Mosses are beautiful and dynamic in the eyes of botanist Ma Wenzhang, who has collected about 2,000 species found in China. [Photo by Ma Wenzhang/China Daily]
The old saying “a rolling stone gathers no moss” has evolved over the years, coming to mean that one must keep moving in order to stay fresh and keen, particularly when it comes to a career. But, what about those who are always moving around, doing so to literally only gather moss?
People like Ma Wenzhang from Chongqing, for example.
You see, in this age of information, having so much knowledge at one’s fingertips is only made possible because of those that seek it out in the first place. As such, when it comes to things like botany, collecting specimens still relies on manual work-people still need to go deep into the forest to pick and identify the plants.
Unlike common specimen administrators who spend most of their time in the herbarium, 39-year-old Ma enjoys fieldwork. His colleagues think he is a “weirdo”-he hikes, climbs, eats wild mushrooms and sleeps with animals, all just to collect moss samples.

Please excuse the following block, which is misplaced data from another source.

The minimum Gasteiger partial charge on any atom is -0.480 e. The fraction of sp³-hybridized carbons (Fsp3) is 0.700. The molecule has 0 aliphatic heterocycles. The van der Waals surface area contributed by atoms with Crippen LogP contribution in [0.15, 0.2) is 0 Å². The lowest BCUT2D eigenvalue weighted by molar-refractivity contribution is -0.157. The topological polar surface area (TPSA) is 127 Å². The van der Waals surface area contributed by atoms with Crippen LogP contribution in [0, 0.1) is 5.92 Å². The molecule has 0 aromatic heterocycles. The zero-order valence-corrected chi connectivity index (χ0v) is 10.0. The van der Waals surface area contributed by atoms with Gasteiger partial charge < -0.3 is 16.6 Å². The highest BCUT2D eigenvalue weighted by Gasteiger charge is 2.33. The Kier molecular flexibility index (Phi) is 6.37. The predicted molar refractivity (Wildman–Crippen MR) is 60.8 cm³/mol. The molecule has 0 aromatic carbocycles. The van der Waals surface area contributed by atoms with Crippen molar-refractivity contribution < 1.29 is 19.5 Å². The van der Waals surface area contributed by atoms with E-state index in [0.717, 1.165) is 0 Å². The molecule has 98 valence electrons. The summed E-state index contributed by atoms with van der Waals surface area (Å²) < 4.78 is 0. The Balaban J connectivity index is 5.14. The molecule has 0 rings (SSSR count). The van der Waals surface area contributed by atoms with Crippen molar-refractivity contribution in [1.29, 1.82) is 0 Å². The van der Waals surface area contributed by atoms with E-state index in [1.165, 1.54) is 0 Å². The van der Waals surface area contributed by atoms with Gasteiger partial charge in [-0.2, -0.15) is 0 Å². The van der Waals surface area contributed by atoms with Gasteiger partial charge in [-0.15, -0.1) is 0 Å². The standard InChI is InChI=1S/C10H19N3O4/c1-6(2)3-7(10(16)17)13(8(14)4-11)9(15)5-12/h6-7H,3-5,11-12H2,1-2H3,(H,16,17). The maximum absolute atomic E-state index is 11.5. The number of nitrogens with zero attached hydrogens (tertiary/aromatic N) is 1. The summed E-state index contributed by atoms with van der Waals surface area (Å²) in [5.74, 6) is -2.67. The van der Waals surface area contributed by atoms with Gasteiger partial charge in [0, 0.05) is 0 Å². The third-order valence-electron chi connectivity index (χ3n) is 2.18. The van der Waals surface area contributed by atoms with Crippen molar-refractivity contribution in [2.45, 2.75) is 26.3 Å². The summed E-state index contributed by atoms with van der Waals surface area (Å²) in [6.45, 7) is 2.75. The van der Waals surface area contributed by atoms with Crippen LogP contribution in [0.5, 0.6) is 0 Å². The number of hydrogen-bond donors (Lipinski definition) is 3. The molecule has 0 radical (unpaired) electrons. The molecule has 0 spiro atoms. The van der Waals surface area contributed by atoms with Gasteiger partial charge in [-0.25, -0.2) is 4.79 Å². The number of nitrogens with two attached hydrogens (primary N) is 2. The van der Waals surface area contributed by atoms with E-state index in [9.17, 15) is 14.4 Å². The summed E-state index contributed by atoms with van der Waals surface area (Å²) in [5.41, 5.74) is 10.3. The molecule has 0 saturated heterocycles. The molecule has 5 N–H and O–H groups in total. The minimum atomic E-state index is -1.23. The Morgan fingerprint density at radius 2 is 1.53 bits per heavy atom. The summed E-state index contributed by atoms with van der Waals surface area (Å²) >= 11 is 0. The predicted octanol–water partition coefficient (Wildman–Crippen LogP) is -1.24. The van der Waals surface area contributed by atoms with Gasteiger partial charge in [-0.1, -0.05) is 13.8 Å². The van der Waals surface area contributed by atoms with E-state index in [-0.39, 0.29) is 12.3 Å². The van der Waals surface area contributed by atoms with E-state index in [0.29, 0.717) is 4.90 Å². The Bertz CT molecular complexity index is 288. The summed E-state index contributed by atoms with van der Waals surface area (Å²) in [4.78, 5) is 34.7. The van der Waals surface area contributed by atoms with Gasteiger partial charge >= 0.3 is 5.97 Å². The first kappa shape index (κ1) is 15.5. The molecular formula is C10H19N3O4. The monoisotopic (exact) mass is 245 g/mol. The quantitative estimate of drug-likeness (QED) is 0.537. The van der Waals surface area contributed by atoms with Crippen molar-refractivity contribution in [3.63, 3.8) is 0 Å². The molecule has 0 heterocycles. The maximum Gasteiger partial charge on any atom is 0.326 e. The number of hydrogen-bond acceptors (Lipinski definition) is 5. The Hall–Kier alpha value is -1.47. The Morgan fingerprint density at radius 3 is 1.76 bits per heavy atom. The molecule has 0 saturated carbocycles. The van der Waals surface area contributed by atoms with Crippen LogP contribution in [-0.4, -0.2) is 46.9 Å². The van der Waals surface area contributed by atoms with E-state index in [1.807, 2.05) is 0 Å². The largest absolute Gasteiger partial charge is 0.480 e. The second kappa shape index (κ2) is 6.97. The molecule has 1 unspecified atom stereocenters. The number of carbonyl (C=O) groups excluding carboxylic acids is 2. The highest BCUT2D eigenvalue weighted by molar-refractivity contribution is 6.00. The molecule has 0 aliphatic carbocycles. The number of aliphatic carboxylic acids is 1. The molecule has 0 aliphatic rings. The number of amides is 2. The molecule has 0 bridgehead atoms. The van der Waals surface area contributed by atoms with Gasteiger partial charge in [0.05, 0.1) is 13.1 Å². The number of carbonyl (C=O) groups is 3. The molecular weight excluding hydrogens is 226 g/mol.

He often sleeps in farmers’ homes, forest rangers’ sheds or just camps outdoors.
Ma is responsible for collecting bryophyte specimens for the Herbarium of Kunming Institute of Botany, Chinese Academy of Sciences, the second largest herbarium in China.
“The value of specimens is the preservation of information. We can’t go back to the past, but through specimens, we can compare the difference in environment between decades or even centuries, learn about pollution levels in the past, and even extract DNA information,” Ma says.
Each year, he spends around three months in the field, with each trip averaging seven to 15 days. Over the past decade, he has carried out nearly 70 expeditions and collected more than 11,000 bryophyte specimens.
“The small moss can easily be missed by people, but I can recognize it at a glance and identify its species, which is pretty cool,” Ma says.